Visual Languages for Cooperation
 

Fred Lakin

Center for the Study of Language and Information, Stanford University
       lakin@csli.stanford.edu
Center for Design Research, Stanford University
       lakin@cdr.stanford.edu


Abstract

When people employ text and graphic objects in communication, those objects have meaning under a system of interpretation, or visual language. Visual languages for cooperation are graphical representations for forms of group work like brainstorming or cooperative task structuring. A visual language for cooperation can assist group members by giving them a way of visualizing an aspect of group work so they can better understand and perform it. And if a computer system can interpret expressions in such a language, then it can participate in the group's work. This chapter presents a computer graphics system which can process visual languages for expressing the structure of group work, thus providing a way for computers to understand and assist intellectual teamwork.

One of the best examples of the intellectual teamwork that we are concerned with in this volume is the iterative design-discussion-presentation cycle which characterizes the work of engineers and technical designers. Their day-to-day activities typically involve combinations of work in groups and work by individuals, and incorporates discussion of ideas, reactions to preliminary designs and the construction of text-and-graphic presentations, perhaps including both printed documents and visual displays. At present, moving through this cycle requires people to use a variety of technologies to support their individual work and their communication with each other, ranging from notes hastily jotted on a piece of paper to very sophisticated computer-aided design (CAD) tools. In this chapter, I will describe my efforts to produce a computer-based tool called vmacs to support activities like these that will permit people to move back and forth from working alone to working with other people, using a single piece of software for creating and modifying text and graphics, and for communicating with each other.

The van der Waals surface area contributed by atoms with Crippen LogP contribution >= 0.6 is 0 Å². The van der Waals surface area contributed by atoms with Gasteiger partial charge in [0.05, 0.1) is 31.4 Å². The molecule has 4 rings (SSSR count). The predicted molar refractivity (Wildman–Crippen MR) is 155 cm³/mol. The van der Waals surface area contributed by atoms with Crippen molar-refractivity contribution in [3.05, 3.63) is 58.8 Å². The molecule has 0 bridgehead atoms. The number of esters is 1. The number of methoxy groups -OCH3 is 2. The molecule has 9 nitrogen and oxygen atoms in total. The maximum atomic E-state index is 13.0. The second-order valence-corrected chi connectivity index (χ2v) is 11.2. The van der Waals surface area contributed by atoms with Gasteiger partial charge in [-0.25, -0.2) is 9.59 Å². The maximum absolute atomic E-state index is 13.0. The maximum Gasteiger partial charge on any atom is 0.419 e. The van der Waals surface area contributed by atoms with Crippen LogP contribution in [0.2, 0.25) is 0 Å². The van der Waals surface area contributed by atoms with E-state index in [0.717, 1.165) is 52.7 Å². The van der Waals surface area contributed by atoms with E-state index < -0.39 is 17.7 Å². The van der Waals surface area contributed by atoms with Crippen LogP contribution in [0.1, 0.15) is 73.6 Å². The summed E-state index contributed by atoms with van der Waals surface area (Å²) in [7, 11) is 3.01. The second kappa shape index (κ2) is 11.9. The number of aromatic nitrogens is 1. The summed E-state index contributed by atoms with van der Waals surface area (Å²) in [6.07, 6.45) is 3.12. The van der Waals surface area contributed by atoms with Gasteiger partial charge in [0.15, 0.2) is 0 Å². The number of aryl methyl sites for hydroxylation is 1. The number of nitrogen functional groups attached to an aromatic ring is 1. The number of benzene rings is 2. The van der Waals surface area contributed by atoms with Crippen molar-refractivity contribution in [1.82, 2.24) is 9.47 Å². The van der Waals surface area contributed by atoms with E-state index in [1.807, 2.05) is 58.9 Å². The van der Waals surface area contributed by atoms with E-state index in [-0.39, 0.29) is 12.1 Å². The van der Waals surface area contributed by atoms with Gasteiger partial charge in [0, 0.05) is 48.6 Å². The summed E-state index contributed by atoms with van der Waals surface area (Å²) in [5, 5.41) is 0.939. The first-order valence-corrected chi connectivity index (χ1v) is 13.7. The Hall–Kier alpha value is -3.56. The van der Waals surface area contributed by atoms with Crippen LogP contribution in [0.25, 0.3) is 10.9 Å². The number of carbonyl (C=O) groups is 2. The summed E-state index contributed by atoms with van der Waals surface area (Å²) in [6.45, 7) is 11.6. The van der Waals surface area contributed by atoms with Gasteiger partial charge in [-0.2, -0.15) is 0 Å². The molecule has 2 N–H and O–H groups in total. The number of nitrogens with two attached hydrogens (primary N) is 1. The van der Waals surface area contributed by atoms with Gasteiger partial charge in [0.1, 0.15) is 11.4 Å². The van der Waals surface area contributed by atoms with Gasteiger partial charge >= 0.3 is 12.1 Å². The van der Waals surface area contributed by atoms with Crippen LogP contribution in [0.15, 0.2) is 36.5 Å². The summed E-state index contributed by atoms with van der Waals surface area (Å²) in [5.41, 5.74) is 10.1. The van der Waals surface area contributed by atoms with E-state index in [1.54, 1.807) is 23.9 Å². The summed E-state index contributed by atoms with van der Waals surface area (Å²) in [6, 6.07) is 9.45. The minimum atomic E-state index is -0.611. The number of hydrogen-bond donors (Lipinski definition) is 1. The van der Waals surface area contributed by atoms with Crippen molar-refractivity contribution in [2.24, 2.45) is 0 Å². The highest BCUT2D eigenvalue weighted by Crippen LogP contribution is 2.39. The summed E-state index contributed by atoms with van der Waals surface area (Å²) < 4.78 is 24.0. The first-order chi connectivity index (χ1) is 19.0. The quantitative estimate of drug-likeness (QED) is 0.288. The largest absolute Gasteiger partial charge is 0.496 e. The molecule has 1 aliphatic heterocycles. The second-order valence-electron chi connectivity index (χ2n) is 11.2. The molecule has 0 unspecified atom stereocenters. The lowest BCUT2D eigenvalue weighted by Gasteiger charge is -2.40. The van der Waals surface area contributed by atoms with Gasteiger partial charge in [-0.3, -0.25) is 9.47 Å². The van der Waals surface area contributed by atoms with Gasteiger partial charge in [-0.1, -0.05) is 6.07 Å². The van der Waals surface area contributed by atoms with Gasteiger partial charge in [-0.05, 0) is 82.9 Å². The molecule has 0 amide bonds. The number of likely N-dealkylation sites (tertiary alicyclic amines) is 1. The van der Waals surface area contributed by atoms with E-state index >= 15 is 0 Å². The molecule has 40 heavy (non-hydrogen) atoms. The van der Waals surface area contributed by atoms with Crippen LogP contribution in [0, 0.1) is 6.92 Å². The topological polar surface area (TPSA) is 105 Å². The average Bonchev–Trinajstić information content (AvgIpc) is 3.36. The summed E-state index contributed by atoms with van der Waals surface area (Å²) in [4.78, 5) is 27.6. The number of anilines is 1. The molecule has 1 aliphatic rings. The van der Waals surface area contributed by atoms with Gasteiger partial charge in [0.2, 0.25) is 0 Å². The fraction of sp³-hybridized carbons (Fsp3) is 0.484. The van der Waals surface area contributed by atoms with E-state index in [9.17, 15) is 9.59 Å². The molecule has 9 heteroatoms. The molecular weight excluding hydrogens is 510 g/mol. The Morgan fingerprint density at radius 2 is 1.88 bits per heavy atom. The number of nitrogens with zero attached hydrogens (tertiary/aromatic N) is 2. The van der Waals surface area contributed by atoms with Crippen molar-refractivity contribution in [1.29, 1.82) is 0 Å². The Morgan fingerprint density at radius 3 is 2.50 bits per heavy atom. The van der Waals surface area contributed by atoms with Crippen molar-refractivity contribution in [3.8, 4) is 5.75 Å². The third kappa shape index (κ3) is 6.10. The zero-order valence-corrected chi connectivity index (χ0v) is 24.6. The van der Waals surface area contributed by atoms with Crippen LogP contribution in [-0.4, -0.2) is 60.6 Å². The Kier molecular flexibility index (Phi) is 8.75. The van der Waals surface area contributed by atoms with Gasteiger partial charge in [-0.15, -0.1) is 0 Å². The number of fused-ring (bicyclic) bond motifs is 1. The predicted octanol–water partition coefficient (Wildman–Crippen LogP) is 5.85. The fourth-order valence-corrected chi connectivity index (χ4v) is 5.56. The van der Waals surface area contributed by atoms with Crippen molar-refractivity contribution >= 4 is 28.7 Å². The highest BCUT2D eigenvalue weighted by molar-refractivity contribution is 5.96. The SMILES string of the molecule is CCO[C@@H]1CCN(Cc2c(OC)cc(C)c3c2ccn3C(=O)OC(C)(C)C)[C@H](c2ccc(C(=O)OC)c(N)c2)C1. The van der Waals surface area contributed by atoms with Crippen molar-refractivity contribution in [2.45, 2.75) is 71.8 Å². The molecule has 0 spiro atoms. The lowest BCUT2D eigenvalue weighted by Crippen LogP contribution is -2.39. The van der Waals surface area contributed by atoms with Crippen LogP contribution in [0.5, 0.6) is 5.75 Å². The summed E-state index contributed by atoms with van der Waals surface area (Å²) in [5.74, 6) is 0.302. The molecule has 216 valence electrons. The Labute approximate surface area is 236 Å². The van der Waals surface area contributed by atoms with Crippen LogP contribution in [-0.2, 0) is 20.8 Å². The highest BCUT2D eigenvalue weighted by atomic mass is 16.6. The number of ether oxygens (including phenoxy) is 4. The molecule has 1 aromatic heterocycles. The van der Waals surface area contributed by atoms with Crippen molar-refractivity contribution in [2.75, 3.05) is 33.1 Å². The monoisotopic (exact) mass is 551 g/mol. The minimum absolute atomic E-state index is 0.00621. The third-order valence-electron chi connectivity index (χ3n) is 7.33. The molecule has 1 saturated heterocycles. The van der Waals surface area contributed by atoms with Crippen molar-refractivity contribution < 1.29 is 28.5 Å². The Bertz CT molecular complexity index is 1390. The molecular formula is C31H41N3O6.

Diagraming Task Structures

 

Task structure diagram and working map for a group designing a telescope



Contents

1. Introduction

2. Monday at Work: Scenario One
2.1 Observations about Scenario One

3. Early Research Systems
3.1 Wall Scroll
3.2 Vacuum Boards
3.3 Group Cards

4. Text-Graphic Activity Analysis
4.1 Methodology
4.2 Features of Text-Graphic Manipulation for Working Groups
4.3 Working Group Graphics Theory

5. A Computer Medium for Performing Text-Graphics
5.1 Performing Medium and Processing Medium

6. Details of vmacs
6.1 A Libertarian Editor
6.2 Single Operator
6.3 Group Tool Or Individual Tool?
6.4 A Bottom-Up Tool
6.5 Implementation
6.6 Processing Visual Languages for Cooperation in vmacs

7. Extended Face-to-Face Meeting Support
7.1 Joint Authoring with the proof-marks Language
7.2 Group Idea Generation Using the brainstorm-organizer Language

8. Storage and Retrieval of Text-Graphics
8.1 Simple Storage and Retrieval
8.2 Smart Retrieval with the text-graphic-query Language

9. Non Face-to-Face Communication
9.1 Mailing with the visual-mail Language

10. Administration of Cooperative Team Work
10.1 Diagraming Task Structures
10.2 The task-structure Language

11. Monday at Work: Scenario Two with vmacs

12. Conclusions
12.1 Visual Languages for Cooperation can assist Group Work
12.2 Visual Languages for Cooperation can be processed in a Computer Performance Medium
12.3 Visual Languages for Cooperation should be processed in a Computer Performance Medium

13. Footnotes

14. References


Presented as a paper for the NSF workshop TECHNOLOGY AND COOPERATIVE WORK, Tucson, Arizona, February, 1988; reprinted as a chapter in INTELLECTUAL TEAMWORK: SOCIAL AND TECHNICAL BASES OF COLLABORATIVE WORK, edited by Egido, Carmen, Galegher, Jolene and Kraut, Robert, Lawrence Erlbaum publishers, 1990, pg 453-488.


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